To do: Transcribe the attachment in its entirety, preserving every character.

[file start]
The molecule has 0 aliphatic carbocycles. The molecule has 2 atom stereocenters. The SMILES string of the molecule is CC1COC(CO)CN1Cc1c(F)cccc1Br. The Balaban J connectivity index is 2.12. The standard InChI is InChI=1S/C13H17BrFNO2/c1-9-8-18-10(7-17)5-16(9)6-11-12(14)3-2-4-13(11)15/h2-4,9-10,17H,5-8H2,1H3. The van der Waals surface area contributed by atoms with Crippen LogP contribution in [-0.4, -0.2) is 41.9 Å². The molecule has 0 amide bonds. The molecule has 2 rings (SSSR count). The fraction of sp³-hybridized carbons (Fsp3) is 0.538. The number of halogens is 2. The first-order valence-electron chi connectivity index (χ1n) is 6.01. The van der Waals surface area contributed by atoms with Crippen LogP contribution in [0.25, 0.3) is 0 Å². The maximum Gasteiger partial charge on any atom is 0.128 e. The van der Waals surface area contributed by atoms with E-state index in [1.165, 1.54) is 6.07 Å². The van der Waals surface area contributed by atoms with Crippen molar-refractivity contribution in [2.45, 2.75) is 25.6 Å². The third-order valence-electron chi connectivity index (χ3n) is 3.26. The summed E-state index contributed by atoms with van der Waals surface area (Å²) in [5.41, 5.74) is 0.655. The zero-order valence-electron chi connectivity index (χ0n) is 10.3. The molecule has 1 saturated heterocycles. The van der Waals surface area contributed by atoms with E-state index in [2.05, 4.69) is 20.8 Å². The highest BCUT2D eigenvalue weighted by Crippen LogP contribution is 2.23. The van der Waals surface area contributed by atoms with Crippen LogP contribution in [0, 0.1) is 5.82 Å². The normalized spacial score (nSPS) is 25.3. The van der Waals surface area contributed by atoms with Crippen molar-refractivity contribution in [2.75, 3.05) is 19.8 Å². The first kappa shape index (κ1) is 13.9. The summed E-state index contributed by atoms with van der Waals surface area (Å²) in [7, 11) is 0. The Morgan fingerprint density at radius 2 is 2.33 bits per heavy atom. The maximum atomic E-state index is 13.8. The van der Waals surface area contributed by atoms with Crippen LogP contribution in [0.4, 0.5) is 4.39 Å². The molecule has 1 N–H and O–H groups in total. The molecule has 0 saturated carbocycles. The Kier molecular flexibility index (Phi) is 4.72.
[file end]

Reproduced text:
The molecule has 0 aliphatic carbocycles. The molecule has 2 atom stereocenters. The SMILES string of the molecule is CC1COC(CO)CN1Cc1c(F)cccc1Br. The Balaban J connectivity index is 2.12. The standard InChI is InChI=1S/C13H17BrFNO2/c1-9-8-18-10(7-17)5-16(9)6-11-12(14)3-2-4-13(11)15/h2-4,9-10,17H,5-8H2,1H3. The van der Waals surface area contributed by atoms with Crippen LogP contribution in [-0.4, -0.2) is 41.9 Å². The molecule has 0 amide bonds. The molecule has 2 rings (SSSR count). The fraction of sp³-hybridized carbons (Fsp3) is 0.538. The number of halogens is 2. The first-order valence-electron chi connectivity index (χ1n) is 6.01. The van der Waals surface area contributed by atoms with Crippen LogP contribution in [0.25, 0.3) is 0 Å². The maximum Gasteiger partial charge on any atom is 0.128 e. The van der Waals surface area contributed by atoms with E-state index in [1.165, 1.54) is 6.07 Å². The van der Waals surface area contributed by atoms with Crippen molar-refractivity contribution in [2.45, 2.75) is 25.6 Å². The third-order valence-electron chi connectivity index (χ3n) is 3.26. The summed E-state index contributed by atoms with van der Waals surface area (Å²) in [5.41, 5.74) is 0.655. The zero-order valence-electron chi connectivity index (χ0n) is 10.3. The molecule has 1 saturated heterocycles. The van der Waals surface area contributed by atoms with E-state index in [2.05, 4.69) is 20.8 Å². The highest BCUT2D eigenvalue weighted by Crippen LogP contribution is 2.23. The van der Waals surface area contributed by atoms with Crippen LogP contribution in [0, 0.1) is 5.82 Å². The normalized spacial score (nSPS) is 25.3. The van der Waals surface area contributed by atoms with Crippen molar-refractivity contribution in [2.75, 3.05) is 19.8 Å². The first kappa shape index (κ1) is 13.9. The summed E-state index contributed by atoms with van der Waals surface area (Å²) in [7, 11) is 0. The Morgan fingerprint density at radius 2 is 2.33 bits per heavy atom. The maximum atomic E-state index is 13.8. The van der Waals surface area contributed by atoms with Crippen LogP contribution in [0.4, 0.5) is 4.39 Å². The molecule has 1 N–H and O–H groups in total. The molecule has 0 saturated carbocycles. The Kier molecular flexibility index (Phi) is 4.72.